Chicago vs. downstate: Illinois’ urban-rural divide plays big role in politics, upcoming election

CHICAGO -- In Illinois state politics, the urban-rural divide is a dominate theme.

Illinois is the country's sixth most populous state. Within the 57,000 square miles are sprawling urban centers including Chicago, but most of Illinois is rural.

Tim Schneider, chairman of the Illinois Republican Party said Illinois basically has two states. Schneider, who is also a Cook County commissioner, thinks about the Chicago-downstate differences: blue Chicago, red downstate, anti-President Donald Trump urban Illinois, pro-Trump rural.

"So we have two states in Illinois, we have downstate that’s very pro-Trump. We have an upstate area that’s not, Trump is not so popular. So we have to work our candidates in a different way," he said. "We are having a little more difficulty in the northern part of Illinois because a lot of the Democrats are tying their Republican candidate to Donald Trump.  And while I think most of them like Donald Trump and what he’s done, they don’t approve of his rhetoric."

WGN traveled to western Illinois where just south of I-80, you hit Ronald Reagan Trail. It takes you to Reagan's birthplace and boyhood home. Farther west is Moline, one of the Quad Cities bordering Iowa. Moline is urban but feels rural.

Some people at Kavanaugh's Bar in Rock Island discussed their views on the upcoming election.

Bob Westpfahl said there's only one party and person to vote for: the Republican Party and Gov. Bruce Rauner. However, he said he didn't necessarily like the governor, but said he's better than "the second evil."

Rod Simmer, a loyal Republican said he’s worried about the economy.

"We’re a border town and in our area everything is going over the river," he said. "We’re in the Davenport-Bettendorf area. Businesses have better deals over there. Illinois is really killing us getting new business."

Outmigration and business exodus are themes Republican politicians highlight. They also talk up Chicago corruption, which is something that Patty Thompson said she’s worried about.

"The state is governed by Chicago and Springfield and no, I don’t really feel like we have a voice. No not at all," she said. "I’m sick of the corruption in Illinois. It’s very disheartening."

There were some patrons at Kavanaugh's who were voting Democrat. Cindy Versouis recalled Rauner once saying voters should fire him if they feel disappointed.

"He said if, 'I haven’t done a good job, kick me out in four years,' and I don’t feel like he’s done a good job so kick his ass out," she said.

The man trying to kick the governor out of office is billionaire J.B. Pritzker, who has pumped millions into a “Blue Wave Illinois” program designed to assist Democrats across the ballot.

Polls show President Trump’s approval rating in Illinois at 37 percent. He could be a drag on GOP candidates across the state.

At the Pritzker campaign field office in Moline, instead of ceding traditionally red territory to Republicans, the Democrats are on offense.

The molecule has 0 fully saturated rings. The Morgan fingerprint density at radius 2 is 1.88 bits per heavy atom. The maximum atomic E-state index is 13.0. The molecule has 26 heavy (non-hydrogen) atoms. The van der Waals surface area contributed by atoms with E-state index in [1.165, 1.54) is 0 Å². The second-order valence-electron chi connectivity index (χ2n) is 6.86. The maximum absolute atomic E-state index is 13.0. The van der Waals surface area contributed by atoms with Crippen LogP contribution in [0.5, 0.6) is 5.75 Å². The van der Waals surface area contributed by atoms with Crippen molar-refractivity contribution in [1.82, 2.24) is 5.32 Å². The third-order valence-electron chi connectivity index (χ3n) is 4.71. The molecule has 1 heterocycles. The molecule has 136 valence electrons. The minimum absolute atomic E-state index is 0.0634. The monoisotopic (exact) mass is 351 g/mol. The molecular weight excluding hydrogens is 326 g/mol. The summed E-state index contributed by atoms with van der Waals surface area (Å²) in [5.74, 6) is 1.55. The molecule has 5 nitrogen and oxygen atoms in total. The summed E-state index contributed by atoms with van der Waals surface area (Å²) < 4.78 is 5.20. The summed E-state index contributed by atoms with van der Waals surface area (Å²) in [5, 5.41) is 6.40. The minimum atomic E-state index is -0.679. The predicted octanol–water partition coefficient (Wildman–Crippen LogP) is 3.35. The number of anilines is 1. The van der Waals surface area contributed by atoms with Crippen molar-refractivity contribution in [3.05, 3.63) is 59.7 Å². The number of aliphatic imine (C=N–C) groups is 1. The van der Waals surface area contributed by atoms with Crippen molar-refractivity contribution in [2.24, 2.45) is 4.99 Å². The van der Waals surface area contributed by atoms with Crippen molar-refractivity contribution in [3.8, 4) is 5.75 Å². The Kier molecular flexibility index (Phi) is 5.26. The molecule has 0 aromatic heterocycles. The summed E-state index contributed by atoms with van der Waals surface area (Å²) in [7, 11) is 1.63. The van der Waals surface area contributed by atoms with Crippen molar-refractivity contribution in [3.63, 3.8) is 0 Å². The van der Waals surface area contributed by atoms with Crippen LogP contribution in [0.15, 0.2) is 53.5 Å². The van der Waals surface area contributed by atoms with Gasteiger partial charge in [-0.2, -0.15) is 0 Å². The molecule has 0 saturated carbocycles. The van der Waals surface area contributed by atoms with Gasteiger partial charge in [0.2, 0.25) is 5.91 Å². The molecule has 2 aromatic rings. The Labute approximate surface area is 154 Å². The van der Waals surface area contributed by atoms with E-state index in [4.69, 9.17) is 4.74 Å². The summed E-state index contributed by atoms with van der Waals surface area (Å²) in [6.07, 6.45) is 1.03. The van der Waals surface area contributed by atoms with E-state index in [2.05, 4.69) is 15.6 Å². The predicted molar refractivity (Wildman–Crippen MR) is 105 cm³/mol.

Doug House is president of the Democratic County Chairs Association.

"There are 30 offices like this across the state of Illinois and more than 100 staff that are working. In many cases J.B.’s office has become the county headquarters where everybody comes together," he said. "Some of these counties haven’t seen a headquarters in 40 years.

House said the amount of money Pritzker had doesn't really mean anything in this election.

"You know what it means, it means that there’s parity in competition. It was an issue when we didn’t have resources. It was an issue when we were able to be defined by a governor that had a great deal of money," House said.

Pritzker’s cash has Rock Island Republican County Chairman Drue Mielke playing defense.

"Our party doesn’t have all that money obviously. We don’t have a multi-billionaire funding each county in Illinois which is what Mr. Pritzker is doing," Mielke said.

It's not just about campaign cash. Mielke said the difference plays out at the statehouse, too.

"Chicago is really directing the whole course of the state and it doesn’t seem equitable," Mielke said. "Look at how we are funding our schools. All we hear about down here is Chicago Public Schools. Do our tax dollars that we put in do they come back here or are they helping Chicago Public Schools disproportionality with what they’re paying?"

But that’ not the full story. For years, Chicagoans paid local taxes for Chicago teacher pensions and state taxes to help pay for suburban and downstate pension. But in 2017, Chicago got a $200 million assist with pension costs. Research by the Paul Simon Institute found the downstate region receives more than it pays into the state coffers.

The south region receives $2.81 in state funds for every $1 generated, Cook County, 90 cents for $1 and suburban counties 53 cents for every $1 generated. But the divisive dialogue continues as politicians seek to exploit the alleged differences.

In 2014, Rauner defeated Pat Quinn by five points but he won every county but Cook. There are 102 counties in Illinois.